by Cali Doxiadis
For the full text of this article see The Mediterranean Garden No 62, October 2010
The wild thyme (Thymus capitatus) was at its peak.
I returned with two baskets of blossoms,
bunching and drying and one for steeping in alcohol to
make a digestive liqueur.
The garlic was a disappointment. We had been trying out a new area which
proved to have unsuspected drainage problems during our excessively wet
winter and spring, so nearly half our crop was destroyed. What remained
in the hard dry soil, though quite small in size, was firm and unusually sweet.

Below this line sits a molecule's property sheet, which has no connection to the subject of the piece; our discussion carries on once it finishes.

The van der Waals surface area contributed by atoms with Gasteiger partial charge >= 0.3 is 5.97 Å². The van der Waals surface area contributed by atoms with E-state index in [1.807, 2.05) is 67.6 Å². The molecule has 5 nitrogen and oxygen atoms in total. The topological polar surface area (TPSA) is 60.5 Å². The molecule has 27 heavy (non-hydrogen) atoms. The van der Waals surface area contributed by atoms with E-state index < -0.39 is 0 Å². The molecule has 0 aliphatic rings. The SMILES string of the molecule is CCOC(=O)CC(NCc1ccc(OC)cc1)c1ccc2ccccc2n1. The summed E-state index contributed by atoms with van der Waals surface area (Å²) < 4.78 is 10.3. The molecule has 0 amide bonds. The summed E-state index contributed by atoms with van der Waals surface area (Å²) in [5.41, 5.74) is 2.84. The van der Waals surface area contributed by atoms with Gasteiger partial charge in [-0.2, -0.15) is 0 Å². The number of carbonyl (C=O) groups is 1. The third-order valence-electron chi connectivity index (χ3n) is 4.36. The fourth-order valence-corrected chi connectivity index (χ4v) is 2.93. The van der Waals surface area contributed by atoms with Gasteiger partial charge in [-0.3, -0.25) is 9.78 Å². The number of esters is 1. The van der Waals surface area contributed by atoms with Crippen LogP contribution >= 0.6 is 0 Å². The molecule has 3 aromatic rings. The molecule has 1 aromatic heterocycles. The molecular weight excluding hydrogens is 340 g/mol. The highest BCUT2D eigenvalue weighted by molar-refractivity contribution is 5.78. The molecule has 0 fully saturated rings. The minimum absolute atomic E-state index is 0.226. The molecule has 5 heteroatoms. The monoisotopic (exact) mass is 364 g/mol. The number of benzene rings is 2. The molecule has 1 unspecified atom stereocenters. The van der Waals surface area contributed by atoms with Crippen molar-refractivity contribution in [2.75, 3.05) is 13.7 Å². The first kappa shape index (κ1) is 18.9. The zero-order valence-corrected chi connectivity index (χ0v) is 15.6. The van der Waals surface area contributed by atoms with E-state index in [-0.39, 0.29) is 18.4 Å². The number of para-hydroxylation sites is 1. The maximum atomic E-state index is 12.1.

We braided it and hung it up to dry. When freshly harvested, it’s ideal for
the creamy garlic sauce of Corfu.
In the orchard (following a rather meagre output of loquats and apricots
in June) the two pear trees had a record yield. They used to be wild (you
see them all over Corfu – we have at least fifteen, and the birds love them),
and have been grafted with a Greek heirloom variety called “Kontoula”,
A sad afternote: All our tomato plants – about 40 – perished within three days
in mid-August, victims to Tuta absoluta, which I understand is wreaking havoc
all over the world.